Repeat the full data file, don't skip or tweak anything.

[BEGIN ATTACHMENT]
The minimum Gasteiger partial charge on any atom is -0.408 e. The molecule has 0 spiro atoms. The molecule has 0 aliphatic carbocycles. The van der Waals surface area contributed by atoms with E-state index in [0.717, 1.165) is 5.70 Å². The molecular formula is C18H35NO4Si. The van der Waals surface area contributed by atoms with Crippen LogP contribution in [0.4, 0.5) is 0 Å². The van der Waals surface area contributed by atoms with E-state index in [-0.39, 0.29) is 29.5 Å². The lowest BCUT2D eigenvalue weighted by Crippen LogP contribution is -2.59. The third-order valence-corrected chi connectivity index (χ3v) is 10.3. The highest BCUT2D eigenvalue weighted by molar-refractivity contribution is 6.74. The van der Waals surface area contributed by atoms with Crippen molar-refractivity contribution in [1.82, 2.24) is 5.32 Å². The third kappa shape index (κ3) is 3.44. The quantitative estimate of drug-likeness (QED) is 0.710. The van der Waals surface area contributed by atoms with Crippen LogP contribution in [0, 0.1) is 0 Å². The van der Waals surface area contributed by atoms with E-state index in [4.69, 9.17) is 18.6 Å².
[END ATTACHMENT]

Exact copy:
The minimum Gasteiger partial charge on any atom is -0.408 e. The molecule has 0 spiro atoms. The molecule has 0 aliphatic carbocycles. The van der Waals surface area contributed by atoms with E-state index in [0.717, 1.165) is 5.70 Å². The molecular formula is C18H35NO4Si. The van der Waals surface area contributed by atoms with Crippen LogP contribution in [0.4, 0.5) is 0 Å². The van der Waals surface area contributed by atoms with E-state index in [-0.39, 0.29) is 29.5 Å². The lowest BCUT2D eigenvalue weighted by Crippen LogP contribution is -2.59. The third-order valence-corrected chi connectivity index (χ3v) is 10.3. The highest BCUT2D eigenvalue weighted by molar-refractivity contribution is 6.74. The van der Waals surface area contributed by atoms with Crippen molar-refractivity contribution in [1.82, 2.24) is 5.32 Å². The third kappa shape index (κ3) is 3.44. The quantitative estimate of drug-likeness (QED) is 0.710. The van der Waals surface area contributed by atoms with Crippen LogP contribution in [0, 0.1) is 0 Å². The van der Waals surface area contributed by atoms with E-state index in [4.69, 9.17) is 18.6 Å².